Earaches and Your Child’s Sleep

Earaches and Your Child’s Sleep

Katie Bishop CANCS, CISC, PCD

new mom taking baby's temperature

Recently a few sleep consulting client’s have experienced earaches and the resulting sleep disturbances with their little one’s. Being that 5 out of 6 children will have an earache before their third birthday and it’s currently peak cold and flu season, it seemed appropriate to do a post about this very topic.

The peak window for earaches is between 6 months and 2 years of age. The reason ear infections are more common in young children is because of their underdeveloped immune systems as well as the size and shape of their eustachian tubes. Ear infections are caused by a virus or bacteria and cause fluid build up in the eustachian tubes, which causes pain for the child. Unfortunately, some children have many ear infections. Others may only have one or never have one in their entire life.

Today, I wanted to help all of the new parents out there understand how to work through an earache and the accompanying sleep disturbances, as well as how to get their child’s sleep back on track, as soon as possible.

 

Symptoms of an Ear Infection

First things first. How do you know if your baby or young child has an ear infection? Here are a few very common symptoms:

  1. Tugging at their ears
  2. Disrupted sleep, especially at night
  3. Fever over 100F
  4. Ear drainage
  5. Vomiting or diarrhea
  6. Crying more than usual
  7. Fussiness
  8. Loss of balance

It’s important to understand that your child may not have any of these symptoms. Sometimes the only symptom, or earliest symptom, is disrupted sleep.

 

Why Do Ear Infections Affect Sleep?

The reason ear infections affect sleep so predominately is because when a child is lying flat for long periods of time, it allows fluid to pool in and around their eardrum. This causes additional pressure and inflammation. This is uncomfortable and causes pain for the baby or young child.

 

Treatment

If you suspect your child has an ear infection, take them to the pediatrician for diagnosis. Once diagnosed and based on the severity of infection, antibiotics or a natural remedy will be recommended. Ibuprofen is generally more helpful for the pain and inflammation than Tylenol. Most ear infections will clear up in 3 to 10 days.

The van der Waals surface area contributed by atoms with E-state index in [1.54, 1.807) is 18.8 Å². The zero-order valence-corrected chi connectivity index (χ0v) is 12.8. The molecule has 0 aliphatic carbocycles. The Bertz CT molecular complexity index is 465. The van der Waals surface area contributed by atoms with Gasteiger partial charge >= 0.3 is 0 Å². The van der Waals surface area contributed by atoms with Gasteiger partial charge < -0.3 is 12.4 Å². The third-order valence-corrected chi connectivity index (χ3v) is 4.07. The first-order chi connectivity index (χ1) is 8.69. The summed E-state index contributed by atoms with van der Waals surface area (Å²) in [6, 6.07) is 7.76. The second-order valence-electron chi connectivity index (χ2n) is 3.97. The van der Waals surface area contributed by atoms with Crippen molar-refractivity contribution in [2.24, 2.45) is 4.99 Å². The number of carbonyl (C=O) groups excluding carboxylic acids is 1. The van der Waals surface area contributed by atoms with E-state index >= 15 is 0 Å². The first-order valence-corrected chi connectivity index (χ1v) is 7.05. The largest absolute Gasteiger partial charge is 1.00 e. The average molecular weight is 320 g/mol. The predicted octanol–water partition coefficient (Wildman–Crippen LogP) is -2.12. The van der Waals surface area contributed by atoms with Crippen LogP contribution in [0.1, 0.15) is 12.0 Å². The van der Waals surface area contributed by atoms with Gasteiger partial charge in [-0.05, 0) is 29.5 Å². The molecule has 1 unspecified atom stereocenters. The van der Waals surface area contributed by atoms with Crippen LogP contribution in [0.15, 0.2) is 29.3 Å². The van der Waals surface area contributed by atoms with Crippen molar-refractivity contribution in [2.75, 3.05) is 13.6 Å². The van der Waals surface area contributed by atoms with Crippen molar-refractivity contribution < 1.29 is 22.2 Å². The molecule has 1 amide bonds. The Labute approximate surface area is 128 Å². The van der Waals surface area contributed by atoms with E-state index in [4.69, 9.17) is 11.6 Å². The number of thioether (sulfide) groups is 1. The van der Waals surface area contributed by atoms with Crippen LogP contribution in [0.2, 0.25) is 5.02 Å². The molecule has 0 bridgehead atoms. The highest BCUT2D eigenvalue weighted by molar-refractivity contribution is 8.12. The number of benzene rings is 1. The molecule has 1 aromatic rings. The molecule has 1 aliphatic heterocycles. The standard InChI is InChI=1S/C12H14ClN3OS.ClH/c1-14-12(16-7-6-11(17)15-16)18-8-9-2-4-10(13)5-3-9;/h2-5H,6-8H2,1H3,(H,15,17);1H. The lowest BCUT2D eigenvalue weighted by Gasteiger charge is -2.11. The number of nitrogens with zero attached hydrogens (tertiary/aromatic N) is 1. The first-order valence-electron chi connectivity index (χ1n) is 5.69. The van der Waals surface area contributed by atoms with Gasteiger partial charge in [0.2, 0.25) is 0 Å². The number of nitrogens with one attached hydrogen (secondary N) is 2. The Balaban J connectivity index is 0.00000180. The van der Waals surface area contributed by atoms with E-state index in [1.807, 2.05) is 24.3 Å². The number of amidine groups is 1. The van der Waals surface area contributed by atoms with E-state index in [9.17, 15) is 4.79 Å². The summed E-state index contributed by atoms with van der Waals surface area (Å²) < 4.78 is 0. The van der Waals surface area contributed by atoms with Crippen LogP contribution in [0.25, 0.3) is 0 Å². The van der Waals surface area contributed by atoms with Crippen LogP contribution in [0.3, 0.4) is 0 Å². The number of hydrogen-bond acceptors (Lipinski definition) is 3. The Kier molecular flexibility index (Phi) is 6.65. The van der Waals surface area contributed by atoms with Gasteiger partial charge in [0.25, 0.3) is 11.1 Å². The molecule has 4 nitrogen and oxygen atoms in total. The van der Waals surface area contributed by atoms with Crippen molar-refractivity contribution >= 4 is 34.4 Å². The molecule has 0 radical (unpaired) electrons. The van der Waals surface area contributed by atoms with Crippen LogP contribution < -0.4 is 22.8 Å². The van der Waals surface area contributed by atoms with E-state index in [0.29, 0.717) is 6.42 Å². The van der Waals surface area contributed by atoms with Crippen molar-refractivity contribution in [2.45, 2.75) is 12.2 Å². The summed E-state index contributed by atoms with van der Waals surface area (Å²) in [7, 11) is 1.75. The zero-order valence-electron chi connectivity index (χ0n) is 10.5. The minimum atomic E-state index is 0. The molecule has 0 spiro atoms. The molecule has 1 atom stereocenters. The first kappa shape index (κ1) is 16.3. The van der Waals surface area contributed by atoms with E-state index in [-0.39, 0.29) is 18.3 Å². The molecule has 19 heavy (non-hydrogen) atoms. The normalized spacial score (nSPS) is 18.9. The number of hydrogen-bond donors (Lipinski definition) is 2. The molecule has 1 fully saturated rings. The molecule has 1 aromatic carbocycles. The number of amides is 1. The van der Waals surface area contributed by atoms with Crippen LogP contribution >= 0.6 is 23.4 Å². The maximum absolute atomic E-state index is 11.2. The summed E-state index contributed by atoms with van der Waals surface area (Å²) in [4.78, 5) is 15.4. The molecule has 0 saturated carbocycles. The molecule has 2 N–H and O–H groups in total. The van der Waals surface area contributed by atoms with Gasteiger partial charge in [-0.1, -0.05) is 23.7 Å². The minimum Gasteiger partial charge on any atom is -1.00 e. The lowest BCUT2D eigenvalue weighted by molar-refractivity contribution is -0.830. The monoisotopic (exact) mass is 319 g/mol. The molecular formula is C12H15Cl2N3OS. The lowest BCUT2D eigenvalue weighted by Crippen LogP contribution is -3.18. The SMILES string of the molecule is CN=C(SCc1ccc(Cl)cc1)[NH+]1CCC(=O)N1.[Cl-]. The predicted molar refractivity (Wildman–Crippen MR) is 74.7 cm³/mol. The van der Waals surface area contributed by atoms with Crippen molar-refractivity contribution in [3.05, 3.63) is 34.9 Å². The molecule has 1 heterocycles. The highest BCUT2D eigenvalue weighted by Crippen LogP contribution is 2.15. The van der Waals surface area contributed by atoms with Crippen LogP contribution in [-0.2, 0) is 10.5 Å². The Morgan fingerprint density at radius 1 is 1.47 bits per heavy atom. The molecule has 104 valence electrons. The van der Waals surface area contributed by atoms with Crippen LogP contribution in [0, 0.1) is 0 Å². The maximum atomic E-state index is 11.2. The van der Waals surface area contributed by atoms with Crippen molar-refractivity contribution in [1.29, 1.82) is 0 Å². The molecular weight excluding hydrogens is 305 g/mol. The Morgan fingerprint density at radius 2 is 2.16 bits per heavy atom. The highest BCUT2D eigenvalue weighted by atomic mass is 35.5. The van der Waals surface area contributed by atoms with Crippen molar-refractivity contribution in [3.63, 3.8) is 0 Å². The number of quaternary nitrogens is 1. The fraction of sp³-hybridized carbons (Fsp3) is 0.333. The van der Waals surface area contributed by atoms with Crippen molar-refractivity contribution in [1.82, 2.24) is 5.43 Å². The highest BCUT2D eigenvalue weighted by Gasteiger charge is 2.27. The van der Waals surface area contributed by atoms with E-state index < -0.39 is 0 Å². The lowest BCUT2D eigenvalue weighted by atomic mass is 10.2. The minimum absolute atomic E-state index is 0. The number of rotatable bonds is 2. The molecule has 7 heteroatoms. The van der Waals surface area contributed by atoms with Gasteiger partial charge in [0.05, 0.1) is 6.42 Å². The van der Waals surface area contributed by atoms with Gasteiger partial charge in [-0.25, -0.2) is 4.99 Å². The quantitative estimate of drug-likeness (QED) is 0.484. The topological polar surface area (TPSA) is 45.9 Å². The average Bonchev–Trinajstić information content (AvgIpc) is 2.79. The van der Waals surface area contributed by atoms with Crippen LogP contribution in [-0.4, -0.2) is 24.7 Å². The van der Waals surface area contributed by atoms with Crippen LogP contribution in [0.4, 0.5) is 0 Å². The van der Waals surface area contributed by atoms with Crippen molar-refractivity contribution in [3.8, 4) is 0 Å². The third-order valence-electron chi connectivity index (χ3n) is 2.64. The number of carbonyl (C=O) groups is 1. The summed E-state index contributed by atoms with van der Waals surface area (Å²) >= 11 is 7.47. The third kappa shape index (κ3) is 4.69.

In the Meantime

While your child is actively recovering from an ear infection, do your best to help them stay comfortable and get the sleep they need. Try not deviate too much from their normal routine. You want to be responsive and make sure they are okay, but minimize the amount of habits that will need to be changed once they are better. For example, if your child is sleeping in their own crib/bed, do your best to help them to continue to sleep there.

 

Getting Sleep Back on Track After an Ear Infection

Before helping your child get back to their healthy sleep routine, make sure he/she first, no longer has an ear infection. If you are unsure, take them to the pediatrician for a re-check. Once given the all clear, you can either proceed with sleep training, or get back to your normal sleep routine.

Often, parents have a hard time distinguishing whether or not they should proceed with sleep training or why their child is continuing to wake so frequently and for so long. A recent client’s 21 month old went 15 straight days of waking multiple times at night. Sometimes what happens is that the frequent night wakings become habitual. Your child has become accustomed to you checking on them many times per night. Once you are sure there is no infection, it is okay to help your child get their sleep back on track.

Need help getting your child’s sleep back on track?

www.TheEarlyWeeks.com or contact us HERE.

The Early Weeks Baby Sleeping with Heart 208 907 1627

The content contained in this blog is for informational and educational purposes only. It is not intended as medical advice or to replace the advice of any medical professional. It is based on our opinions and experience working with newborns and their families. Other’s opinions may vary. It does not represent the views of any affiliated organizations. The reader understands that the term “Babynurse” is often a word used to describe a newborn caregiver. However, unless otherwise disclosed, we are not licensed nurses in any state. By reading and/or utilizing any information or suggestions contained in this blog, the reader acknowledges that we are not medical professionals and agrees to and waives any claim, known or unknown, past, present or future. This blog may contain affiliate links.
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